The recklessness of John McCain

by Seth Green | September 25th, 2008 | |Subscribe

Last week, John McCain was saying that our economy was fundamentally strong. Now, he’s in such a panic he’s ready to suspend his presidential campaign just over a month before citizens go to vote. Watching McCain handle the economic crisis, it scares me to think about how he would deal as commander in chief with hot-button issues of war and peace.

The problem is that McCain seems willing to do anything to act like a “maverick,” even in situations where we need a steady and smart hand. When every economist was saying we were in trouble, he said we were doing well and Wall Street needed no regulation. Then, literally hours later, after his advisors got a hold of him, he said we were in crisis and proposed massive changes, including firing the head of the SEC and building a new regulatory apparatus to deal with unchecked corporate greed. There was no thought process to get him from one side of the debate to the other – he just seemed to jump from one unusual position to another on the opposite end of the spectrum thinking these unusual positions would show how he’s different. Indeed, his views are different – recklessly different than the mainstream. Now, he’s suspending his presidential campaign because he thinks we are in such turmoil that a 2-hour debate would dislodge our economy. Is this the stable leader we want with his hand on the red button?

And perhaps what upsets me most about all this is that McCain never had a preventive strategy. Until Wall Streeters started losing their jobs, the economy was strong in McCain’s mind. Never mind the massive home foreclosures. Never mind the crying out from economists on our unsustainable debt levels. Never mind the job losses among ordinary Americans. Then, Lehman traders lose their shirts and suddenly it’s a full-blown a crisis.

Listening to President Bush last night, I couldn’t help but feel that McCain shares Bush’s complete inability to comprehend nuance. Bush has gone from free market cheerleader to suddenly being so convinced that we need government action that he says if we don’t act immediately we will face a “long and painful recession.” Bush did not even acknowledge the possibility our economy could bounce back with a smaller initiative. It was the same oversimplified logic – do exactly what I say or there will be immediate and grave danger – that led us into the Iraq war.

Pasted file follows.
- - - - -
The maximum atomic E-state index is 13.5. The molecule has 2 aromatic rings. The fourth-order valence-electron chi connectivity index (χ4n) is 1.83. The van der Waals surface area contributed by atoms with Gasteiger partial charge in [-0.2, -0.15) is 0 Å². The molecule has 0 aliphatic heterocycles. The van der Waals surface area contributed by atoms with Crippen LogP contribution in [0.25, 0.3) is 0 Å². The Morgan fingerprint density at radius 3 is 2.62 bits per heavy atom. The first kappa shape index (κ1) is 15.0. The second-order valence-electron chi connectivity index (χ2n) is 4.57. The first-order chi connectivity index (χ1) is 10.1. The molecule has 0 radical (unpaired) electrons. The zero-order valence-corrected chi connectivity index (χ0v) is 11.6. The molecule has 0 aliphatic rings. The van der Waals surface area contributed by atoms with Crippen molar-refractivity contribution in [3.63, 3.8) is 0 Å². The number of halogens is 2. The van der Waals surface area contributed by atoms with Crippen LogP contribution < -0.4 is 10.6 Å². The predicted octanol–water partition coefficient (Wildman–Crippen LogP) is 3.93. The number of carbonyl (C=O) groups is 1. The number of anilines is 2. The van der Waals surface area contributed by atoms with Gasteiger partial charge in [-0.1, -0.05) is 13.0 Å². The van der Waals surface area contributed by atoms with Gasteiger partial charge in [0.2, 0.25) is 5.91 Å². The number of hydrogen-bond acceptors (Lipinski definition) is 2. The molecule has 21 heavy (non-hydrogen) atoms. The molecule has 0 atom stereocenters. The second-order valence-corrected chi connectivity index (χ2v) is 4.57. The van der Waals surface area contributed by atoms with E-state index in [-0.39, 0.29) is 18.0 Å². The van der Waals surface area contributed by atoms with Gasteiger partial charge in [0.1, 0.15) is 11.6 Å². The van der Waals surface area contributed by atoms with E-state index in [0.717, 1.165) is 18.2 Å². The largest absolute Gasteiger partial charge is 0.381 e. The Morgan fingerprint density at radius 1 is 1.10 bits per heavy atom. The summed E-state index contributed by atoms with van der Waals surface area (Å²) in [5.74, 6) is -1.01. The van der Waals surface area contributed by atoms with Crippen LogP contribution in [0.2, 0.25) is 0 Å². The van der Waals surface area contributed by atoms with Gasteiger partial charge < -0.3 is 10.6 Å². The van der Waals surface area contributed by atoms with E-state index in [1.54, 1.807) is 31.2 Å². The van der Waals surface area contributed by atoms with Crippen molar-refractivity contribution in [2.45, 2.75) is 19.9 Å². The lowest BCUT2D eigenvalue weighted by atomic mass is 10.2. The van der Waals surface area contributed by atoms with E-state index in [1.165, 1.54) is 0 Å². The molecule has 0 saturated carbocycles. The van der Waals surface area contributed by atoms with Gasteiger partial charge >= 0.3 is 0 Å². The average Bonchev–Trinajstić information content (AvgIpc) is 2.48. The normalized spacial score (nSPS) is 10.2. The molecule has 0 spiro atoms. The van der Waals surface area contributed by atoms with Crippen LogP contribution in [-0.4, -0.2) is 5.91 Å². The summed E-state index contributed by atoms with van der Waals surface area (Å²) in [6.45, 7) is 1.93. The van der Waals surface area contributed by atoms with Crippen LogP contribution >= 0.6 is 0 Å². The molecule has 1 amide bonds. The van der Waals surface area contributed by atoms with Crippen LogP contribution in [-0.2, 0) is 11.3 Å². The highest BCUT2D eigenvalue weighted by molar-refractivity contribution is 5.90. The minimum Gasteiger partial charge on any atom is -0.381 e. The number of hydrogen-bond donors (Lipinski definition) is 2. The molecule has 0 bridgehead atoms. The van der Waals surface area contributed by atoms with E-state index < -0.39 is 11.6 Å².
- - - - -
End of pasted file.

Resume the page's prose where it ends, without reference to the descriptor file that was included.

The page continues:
We need a President who understands nuance and has the patience to make wise long-term decisions. And McCain seems to lack both nuance and patience. He frames his unusual decision-making style in terms of “change” and “reform,” but it is actually more of the same recklessness that got us into an unnecessary war in Iraq. The last thing we need right now is more firings, more angry rants about greed, or more stunts like canceling debates. What we need more than ever is smart, stable leadership that can inspire our country and the world to trust us again.


  1. Andy2 wrote,

    If you read Jeff Goldberg’s recent profile of McCain in Atlantic Monthly, he makes the case that McCain is willing to swing so wildly from position to position on things like the economy because they don’t matter. At least, not compared to restoring the honor and confidence of our military. McCain is third generation military, and that is very scary. The military answer is not always right, yet McCain seems to think anything other than the military is not an imporant enough issue to develop a consistent view.

    Contrast with Obama, who last March outlined a serious position on the economy, one that he is consistently following today. About all McCain’s been consistent on is the military, and while we can give him some good marks for supporting the surge and opposing torture, military thinking is not what the country needs, especially not military thinking that holds all other issues as insignificant in comparision.

    Comment on September 25, 2008 @ 7:54 am

  2. Faz1 wrote,

    In truth, it is dangerous for the world that these two men to have anything to do with influencing a financial package, outside their senator status. Whatever McCain might pretend, they are still very much both in campaign mode. They will suggest things which reflect well on them and gain the popular support.

    But the package which gains popular support today is not necessarily the best package for long term recovery. however, I doubt that either will propose an unpopular package, a month away from election day, even if they know in their heart of hearts that it is the best one.

    Comment on September 25, 2008 @ 8:09 am

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